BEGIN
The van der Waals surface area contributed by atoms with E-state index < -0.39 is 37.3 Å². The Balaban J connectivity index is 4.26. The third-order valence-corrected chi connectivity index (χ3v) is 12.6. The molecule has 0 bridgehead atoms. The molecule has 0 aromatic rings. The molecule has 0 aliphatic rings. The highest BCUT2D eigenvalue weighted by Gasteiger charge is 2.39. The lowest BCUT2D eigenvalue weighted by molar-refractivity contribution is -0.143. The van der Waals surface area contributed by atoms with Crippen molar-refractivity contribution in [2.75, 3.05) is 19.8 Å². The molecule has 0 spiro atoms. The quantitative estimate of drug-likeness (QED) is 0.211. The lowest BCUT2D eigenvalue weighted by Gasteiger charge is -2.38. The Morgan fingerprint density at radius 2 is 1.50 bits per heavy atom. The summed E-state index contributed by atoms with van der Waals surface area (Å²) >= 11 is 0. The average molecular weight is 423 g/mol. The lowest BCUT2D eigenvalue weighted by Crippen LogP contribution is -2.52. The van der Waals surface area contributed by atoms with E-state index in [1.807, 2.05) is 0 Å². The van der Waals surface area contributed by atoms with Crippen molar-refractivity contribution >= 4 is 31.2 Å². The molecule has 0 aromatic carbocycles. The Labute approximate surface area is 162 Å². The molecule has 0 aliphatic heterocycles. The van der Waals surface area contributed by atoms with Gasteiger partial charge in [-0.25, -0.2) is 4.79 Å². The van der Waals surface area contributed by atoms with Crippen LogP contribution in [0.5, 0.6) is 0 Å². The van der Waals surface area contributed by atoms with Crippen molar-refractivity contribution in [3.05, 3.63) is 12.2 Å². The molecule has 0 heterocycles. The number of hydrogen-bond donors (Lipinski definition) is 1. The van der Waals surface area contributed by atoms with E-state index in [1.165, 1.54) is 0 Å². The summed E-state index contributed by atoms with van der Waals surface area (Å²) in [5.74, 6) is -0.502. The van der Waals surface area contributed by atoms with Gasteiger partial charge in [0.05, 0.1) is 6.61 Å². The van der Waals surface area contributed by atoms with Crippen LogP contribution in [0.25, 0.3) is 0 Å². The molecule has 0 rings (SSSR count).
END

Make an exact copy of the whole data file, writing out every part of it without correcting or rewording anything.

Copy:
The van der Waals surface area contributed by atoms with E-state index < -0.39 is 37.3 Å². The Balaban J connectivity index is 4.26. The third-order valence-corrected chi connectivity index (χ3v) is 12.6. The molecule has 0 bridgehead atoms. The molecule has 0 aromatic rings. The molecule has 0 aliphatic rings. The highest BCUT2D eigenvalue weighted by Gasteiger charge is 2.39. The lowest BCUT2D eigenvalue weighted by molar-refractivity contribution is -0.143. The van der Waals surface area contributed by atoms with Crippen molar-refractivity contribution in [2.75, 3.05) is 19.8 Å². The molecule has 0 spiro atoms. The quantitative estimate of drug-likeness (QED) is 0.211. The lowest BCUT2D eigenvalue weighted by Gasteiger charge is -2.38. The Morgan fingerprint density at radius 2 is 1.50 bits per heavy atom. The summed E-state index contributed by atoms with van der Waals surface area (Å²) >= 11 is 0. The average molecular weight is 423 g/mol. The lowest BCUT2D eigenvalue weighted by Crippen LogP contribution is -2.52. The van der Waals surface area contributed by atoms with E-state index in [1.807, 2.05) is 0 Å². The van der Waals surface area contributed by atoms with Crippen molar-refractivity contribution >= 4 is 31.2 Å². The molecule has 0 aromatic carbocycles. The Labute approximate surface area is 162 Å². The molecule has 0 aliphatic heterocycles. The van der Waals surface area contributed by atoms with Gasteiger partial charge in [-0.25, -0.2) is 4.79 Å². The van der Waals surface area contributed by atoms with Crippen LogP contribution in [0.5, 0.6) is 0 Å². The van der Waals surface area contributed by atoms with Crippen molar-refractivity contribution in [3.05, 3.63) is 12.2 Å². The molecule has 0 heterocycles. The number of hydrogen-bond donors (Lipinski definition) is 1. The van der Waals surface area contributed by atoms with E-state index in [1.165, 1.54) is 0 Å². The summed E-state index contributed by atoms with van der Waals surface area (Å²) in [5.74, 6) is -0.502. The van der Waals surface area contributed by atoms with Gasteiger partial charge in [0.05, 0.1) is 6.61 Å². The van der Waals surface area contributed by atoms with Crippen LogP contribution in [0.25, 0.3) is 0 Å². The molecule has 0 rings (SSSR count).